Drew Creal studies time series econometrics and statistics with particular emphasis on state space and time-varying parameter models. His research interests include applications in macroeconomics and finance.
Creal earned a bachelor’s degree from Cornell University in 1999 and graduated with his PhD in economics from the University of Washington in 2007. He joined Chicago Booth in 2009. With experience teaching at both the Vrije Universiteit in Amsterdam and the University of Washington, he was awarded the Langton Award for Outstanding Undergraduate Teaching and the Graduate Student Teaching Award both in the Department of Economics at the University of Washington.
Professionally, Creal is a member of the Econometric Society and is a referee for Annals of Applied Statistics, Computational Statistics and Data Analysis, Journal of the American Statistical Association, Journal of Applied Econometrics, Journal of Econometrics, Econometric Reviews, Econometric Theory, Journal of Money, Credit and Banking, and Macroeconomic Dynamics.
He enjoys golf, running, tennis, and platform tennis in his spare time.
With Kum Hwa Oh and Eric Zivot, "The Relationship Between the Beveridge-Nelson Decomposition and Other Popular Permanent-Transitory Decompositions in Economics," Journal of Econometrics (2008).
With Siem Jan Koopman and Neil Shephard, "Testing the Assumptions Behind Importance Sampling," Journal of Econometrics (2009).
"A survey of sequential Monte Carlo methods for economics and finance," Econometric Reviews (forthcoming).
With Siem Jan Koopman and Andre Lucas "A dynamic multivariate heavy tailed model for time-varying volatilities and correlations," Journal of Business and Economic Statistics (2011).
With Siem Jan Koopman and Andre Lucas "Generalized autoregressive score models with applications," Journal of Applied Econometrics (forthcoming).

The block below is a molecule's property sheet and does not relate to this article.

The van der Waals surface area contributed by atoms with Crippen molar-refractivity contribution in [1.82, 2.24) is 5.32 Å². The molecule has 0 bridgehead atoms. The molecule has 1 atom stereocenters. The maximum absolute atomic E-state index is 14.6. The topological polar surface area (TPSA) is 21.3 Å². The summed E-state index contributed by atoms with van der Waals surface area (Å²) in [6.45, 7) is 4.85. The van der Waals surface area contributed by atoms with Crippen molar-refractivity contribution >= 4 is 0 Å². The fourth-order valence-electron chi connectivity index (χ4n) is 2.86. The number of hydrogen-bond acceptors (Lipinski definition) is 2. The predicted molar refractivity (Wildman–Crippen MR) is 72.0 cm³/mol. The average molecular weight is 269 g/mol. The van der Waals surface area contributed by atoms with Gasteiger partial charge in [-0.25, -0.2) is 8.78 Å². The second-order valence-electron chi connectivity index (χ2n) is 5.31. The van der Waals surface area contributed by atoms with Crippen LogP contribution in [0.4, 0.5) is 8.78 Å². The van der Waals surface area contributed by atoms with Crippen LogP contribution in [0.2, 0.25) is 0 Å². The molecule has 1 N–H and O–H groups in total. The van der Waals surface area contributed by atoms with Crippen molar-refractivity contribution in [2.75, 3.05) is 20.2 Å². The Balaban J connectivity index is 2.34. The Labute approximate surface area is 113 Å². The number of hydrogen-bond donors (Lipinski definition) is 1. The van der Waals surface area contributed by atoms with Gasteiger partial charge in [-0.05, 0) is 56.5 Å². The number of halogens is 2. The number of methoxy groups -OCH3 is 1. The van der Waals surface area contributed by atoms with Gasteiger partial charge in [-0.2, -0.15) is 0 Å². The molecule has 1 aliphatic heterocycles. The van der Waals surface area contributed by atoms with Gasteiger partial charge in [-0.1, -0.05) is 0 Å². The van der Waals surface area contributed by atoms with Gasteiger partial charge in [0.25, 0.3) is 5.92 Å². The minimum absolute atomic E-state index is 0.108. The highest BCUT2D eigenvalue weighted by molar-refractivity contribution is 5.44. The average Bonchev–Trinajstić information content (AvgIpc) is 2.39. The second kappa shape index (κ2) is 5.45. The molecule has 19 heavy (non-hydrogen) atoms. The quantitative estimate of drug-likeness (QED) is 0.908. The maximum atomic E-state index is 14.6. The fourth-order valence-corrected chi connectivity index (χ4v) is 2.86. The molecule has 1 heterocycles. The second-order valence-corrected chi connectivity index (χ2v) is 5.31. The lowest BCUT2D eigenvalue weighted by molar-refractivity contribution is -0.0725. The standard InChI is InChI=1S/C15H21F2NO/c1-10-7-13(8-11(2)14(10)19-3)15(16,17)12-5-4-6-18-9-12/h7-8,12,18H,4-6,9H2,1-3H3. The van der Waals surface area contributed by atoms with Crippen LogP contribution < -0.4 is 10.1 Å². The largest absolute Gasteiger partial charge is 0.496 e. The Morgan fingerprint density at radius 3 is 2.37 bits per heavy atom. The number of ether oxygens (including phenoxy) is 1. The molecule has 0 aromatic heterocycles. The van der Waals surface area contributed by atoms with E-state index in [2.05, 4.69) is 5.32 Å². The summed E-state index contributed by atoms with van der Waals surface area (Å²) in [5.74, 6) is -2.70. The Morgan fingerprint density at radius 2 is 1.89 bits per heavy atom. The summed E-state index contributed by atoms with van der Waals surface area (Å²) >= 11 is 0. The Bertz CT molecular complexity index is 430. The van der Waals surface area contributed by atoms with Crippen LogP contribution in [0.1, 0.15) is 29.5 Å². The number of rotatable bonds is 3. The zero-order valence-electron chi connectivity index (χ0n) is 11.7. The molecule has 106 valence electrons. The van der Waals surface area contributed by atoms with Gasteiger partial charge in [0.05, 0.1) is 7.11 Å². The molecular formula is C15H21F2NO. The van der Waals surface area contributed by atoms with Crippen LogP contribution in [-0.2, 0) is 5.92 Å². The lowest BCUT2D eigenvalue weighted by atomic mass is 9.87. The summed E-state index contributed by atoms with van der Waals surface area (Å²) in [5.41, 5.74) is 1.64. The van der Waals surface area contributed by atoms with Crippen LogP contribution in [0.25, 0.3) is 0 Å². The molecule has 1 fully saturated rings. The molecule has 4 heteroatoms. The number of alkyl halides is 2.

REVISION: The Multinational Advantage
Date Posted: Sep 29, 2012
We investigate whether foreign operations provide U.S. multinational corporations (MNCs) with a competitive advantage by comparing actual firm value to an imputed value. An innovation of our study is the use of foreign firms as benchmarks to estimate the imputed value of foreign MNC operations, which controls for differences in discount rates and expected growth rates across countries. We find robust evidence that multinational networks trade at a premium relative to local firms. This result rec
New: Observation Driven Mixed-Measurement Dynamic Factor Models with an Application to Credit Risk
Date Posted: Feb 22, 2011
We propose a dynamic factor model for mixed-measurement and mixed-frequency panel data. In this framework time series observations may come from a range of families of parametric distributions, may be observed at different time frequencies, may have missing observations, and may exhibit common dynamics and cross-sectional dependence due to shared exposure to dynamic latent factors. The distinguishing feature of our model is that the likelihood function is known in closed form and need not be obt
REVISION: A Dynamic Multivariate Heavy-Tailed Model for Time-Varying Volatilities and Correlations
Date Posted: Oct 14, 2010
We propose a new class of observation-driven time-varying parameter models for dynamic volatilities and correlations to handle time series from heavy-tailed distributions. The model adopts generalized autoregressive score dynamics to obtain a time-varying covariance matrix of the multivariate Student's t distribution. The key novelty of our proposed model concerns the weighting of lagged squared innovations for the estimation of future correlations and volatilities. When we account for he
New: A General Framework for Observation Driven Time-Varying Parameter Models
Date Posted: Nov 11, 2008
We propose a new class of observation driven time series models referred to as Generalized Autoregressive Score (GAS) models. The driving mechanism of the GAS model is the scaled score of the likelihood function. This approach provides a unified and consistent framework for introducing time-varying parameters in a wide class of non-linear models. The GAS model encompasses other well-known models such as the generalized autoregressive conditional heteroskedasticity, the autoregressive conditional
New: The Effect of the Great Moderation on the U.S. Business Cycle in a Time-Varying Multivariate Trend-C
Date Posted: Jul 31, 2008
In this paper we investigate whether the dynamic properties of the U.S. business cycle have changed in the last fifty years. For this purpose we develop a flexible business cycle indicator that is constructed from a moderate set of macroeconomic time series. The coincident economic indicator is based on a multivariate trend-cycle decomposition model that accounts for time variation in macroeconomic volatility, known as the great moderation. In particular, we consider an unobserved components tim